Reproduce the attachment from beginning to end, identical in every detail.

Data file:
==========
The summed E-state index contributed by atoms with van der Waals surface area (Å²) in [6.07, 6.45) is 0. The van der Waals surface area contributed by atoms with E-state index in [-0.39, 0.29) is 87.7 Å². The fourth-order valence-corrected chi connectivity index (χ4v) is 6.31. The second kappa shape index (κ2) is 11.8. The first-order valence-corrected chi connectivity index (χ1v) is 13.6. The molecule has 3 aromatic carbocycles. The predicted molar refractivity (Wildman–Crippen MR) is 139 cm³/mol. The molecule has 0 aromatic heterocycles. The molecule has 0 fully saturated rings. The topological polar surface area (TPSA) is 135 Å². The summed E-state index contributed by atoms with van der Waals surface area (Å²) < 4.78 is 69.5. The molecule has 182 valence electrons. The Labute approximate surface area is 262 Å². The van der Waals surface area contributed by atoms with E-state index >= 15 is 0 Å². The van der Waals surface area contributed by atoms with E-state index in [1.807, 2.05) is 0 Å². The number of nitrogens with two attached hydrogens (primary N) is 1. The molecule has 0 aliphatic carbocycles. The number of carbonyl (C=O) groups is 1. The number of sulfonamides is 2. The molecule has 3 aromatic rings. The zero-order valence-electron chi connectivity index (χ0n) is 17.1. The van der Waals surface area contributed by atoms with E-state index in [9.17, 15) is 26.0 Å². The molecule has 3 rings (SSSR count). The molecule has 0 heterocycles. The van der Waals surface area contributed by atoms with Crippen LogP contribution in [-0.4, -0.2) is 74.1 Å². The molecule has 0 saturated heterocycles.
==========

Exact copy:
The summed E-state index contributed by atoms with van der Waals surface area (Å²) in [6.07, 6.45) is 0. The van der Waals surface area contributed by atoms with E-state index in [-0.39, 0.29) is 87.7 Å². The fourth-order valence-corrected chi connectivity index (χ4v) is 6.31. The second kappa shape index (κ2) is 11.8. The first-order valence-corrected chi connectivity index (χ1v) is 13.6. The molecule has 3 aromatic carbocycles. The predicted molar refractivity (Wildman–Crippen MR) is 139 cm³/mol. The molecule has 0 aromatic heterocycles. The molecule has 0 fully saturated rings. The topological polar surface area (TPSA) is 135 Å². The summed E-state index contributed by atoms with van der Waals surface area (Å²) < 4.78 is 69.5. The molecule has 182 valence electrons. The Labute approximate surface area is 262 Å². The van der Waals surface area contributed by atoms with E-state index >= 15 is 0 Å². The van der Waals surface area contributed by atoms with E-state index in [1.807, 2.05) is 0 Å². The number of nitrogens with two attached hydrogens (primary N) is 1. The molecule has 0 aliphatic carbocycles. The number of carbonyl (C=O) groups is 1. The number of sulfonamides is 2. The molecule has 3 aromatic rings. The zero-order valence-electron chi connectivity index (χ0n) is 17.1. The van der Waals surface area contributed by atoms with E-state index in [9.17, 15) is 26.0 Å². The molecule has 3 rings (SSSR count). The molecule has 0 heterocycles. The van der Waals surface area contributed by atoms with Crippen LogP contribution in [-0.4, -0.2) is 74.1 Å². The molecule has 0 saturated heterocycles.